Education is what you're left with after you have forgotten what you have learned.

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                        • #13
                          "If I invent a player tuba"

                          You may be on to something there Enzo.

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                          • #14
                            (Aside)
                            My wife gives out rubber duckies everywhere she goes. Mainly to little kids, and always through their parent. One practical advantage to this is the kid then has a toy and we get a more peaceful meal in a restaurant. But some kids get a rubber duck and they sit there bouncing the duck on the table repeating "duck, duck, duck, duck,..." for a half hour. We snicker. The parents actually 99.9% of the time appreciate the gift, but sometimes the kid chanting "duck" gets old. I often tell them as they pass by, "Hey, we used to hand out tubas."
                            Education is what you're left with after you have forgotten what you have learned.

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                            • #15
                              Originally posted by syzygyn View Post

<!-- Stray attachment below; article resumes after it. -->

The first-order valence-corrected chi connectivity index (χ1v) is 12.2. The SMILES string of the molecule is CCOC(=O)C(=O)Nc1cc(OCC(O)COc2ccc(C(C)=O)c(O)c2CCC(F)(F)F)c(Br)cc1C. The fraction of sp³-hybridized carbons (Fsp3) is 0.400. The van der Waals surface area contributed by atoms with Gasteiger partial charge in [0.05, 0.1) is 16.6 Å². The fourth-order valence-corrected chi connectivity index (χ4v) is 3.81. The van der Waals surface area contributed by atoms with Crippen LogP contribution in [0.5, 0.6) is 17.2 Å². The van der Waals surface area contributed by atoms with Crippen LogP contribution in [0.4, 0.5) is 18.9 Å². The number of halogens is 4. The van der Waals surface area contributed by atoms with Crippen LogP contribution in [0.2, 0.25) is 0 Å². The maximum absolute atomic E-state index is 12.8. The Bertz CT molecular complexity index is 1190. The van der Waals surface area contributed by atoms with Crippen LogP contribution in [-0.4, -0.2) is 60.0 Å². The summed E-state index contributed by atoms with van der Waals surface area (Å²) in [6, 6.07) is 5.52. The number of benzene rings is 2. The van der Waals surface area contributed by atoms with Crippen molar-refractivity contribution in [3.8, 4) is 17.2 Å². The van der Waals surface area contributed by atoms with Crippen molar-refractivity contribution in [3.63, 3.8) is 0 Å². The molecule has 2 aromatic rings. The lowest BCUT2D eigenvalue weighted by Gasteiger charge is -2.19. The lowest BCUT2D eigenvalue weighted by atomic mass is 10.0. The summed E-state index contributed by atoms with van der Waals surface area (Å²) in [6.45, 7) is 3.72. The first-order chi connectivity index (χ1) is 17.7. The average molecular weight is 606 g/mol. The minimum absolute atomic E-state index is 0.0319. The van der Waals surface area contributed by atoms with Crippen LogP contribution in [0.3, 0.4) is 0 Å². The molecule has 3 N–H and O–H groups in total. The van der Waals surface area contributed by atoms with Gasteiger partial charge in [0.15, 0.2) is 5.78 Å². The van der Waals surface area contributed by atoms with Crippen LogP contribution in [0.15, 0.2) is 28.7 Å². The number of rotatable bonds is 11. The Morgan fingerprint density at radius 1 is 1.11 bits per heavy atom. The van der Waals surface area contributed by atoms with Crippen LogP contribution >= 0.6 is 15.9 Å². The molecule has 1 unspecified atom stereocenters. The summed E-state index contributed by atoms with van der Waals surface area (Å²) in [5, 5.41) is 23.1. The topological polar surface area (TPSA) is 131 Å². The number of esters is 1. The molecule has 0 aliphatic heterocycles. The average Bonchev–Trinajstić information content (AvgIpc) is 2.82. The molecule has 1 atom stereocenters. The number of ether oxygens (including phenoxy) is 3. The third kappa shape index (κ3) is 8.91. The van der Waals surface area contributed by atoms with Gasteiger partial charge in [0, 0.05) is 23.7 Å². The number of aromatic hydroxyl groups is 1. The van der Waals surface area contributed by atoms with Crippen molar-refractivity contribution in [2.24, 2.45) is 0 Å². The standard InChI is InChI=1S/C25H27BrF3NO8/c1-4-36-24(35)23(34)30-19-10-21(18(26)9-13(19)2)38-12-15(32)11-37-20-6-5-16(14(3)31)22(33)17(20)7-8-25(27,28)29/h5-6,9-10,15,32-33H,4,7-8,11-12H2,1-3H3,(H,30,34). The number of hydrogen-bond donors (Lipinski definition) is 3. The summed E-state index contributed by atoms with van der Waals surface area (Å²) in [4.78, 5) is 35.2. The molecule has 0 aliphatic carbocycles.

I might be confused but if I'm recording and editing in MIDI, there has to be a digital to analog conversion. If the D/A conversion is handled inside the computer box then the latency matters but I don't really know. MIDI is really efficient and small but it can pack lots of information when all its commands are fully supported. Unless I'm misunderstanding what I'm reading, the Digitech processor MIDI is fully implemented and not just a control I/O. If you look in the manual, all the sound parameters have hexidecimal equivalents. From what I've read, the GSP21 will deliver everything about its sound over MIDI when the input is guitar so why wouldn't it be able to do the same thing with a bass or a voice input?
                              What software are you using for recording, and editing? If you're recording guitar somewhere along the signal chain there has to be a A/D converter with an interface to your computer. From there the converted audio can be input into a Digital Audio Workshop, or DAW. The same goes for recording vocals. Neither of these can be converted to midi. However that same DAW can record a midi track that has been processed through a software synthesizer as an audio track into your mix. This can be anything. Whatever instrument/sound you want... I'm not sure where the midi function fits in on the digitech GSP21. GSP stands for guitar signal processor I think. Perhaps you can plug a keyboard into it, or patch a midi track in, and that it acts as a guitar synth that you can plug into an amp while utilizing all of the features of the multi effects board. I'll look for a manual and d/l it.


                              Check out this BB It's a great place to start. They treat noob's nicely. http://homerecording.com/bbs/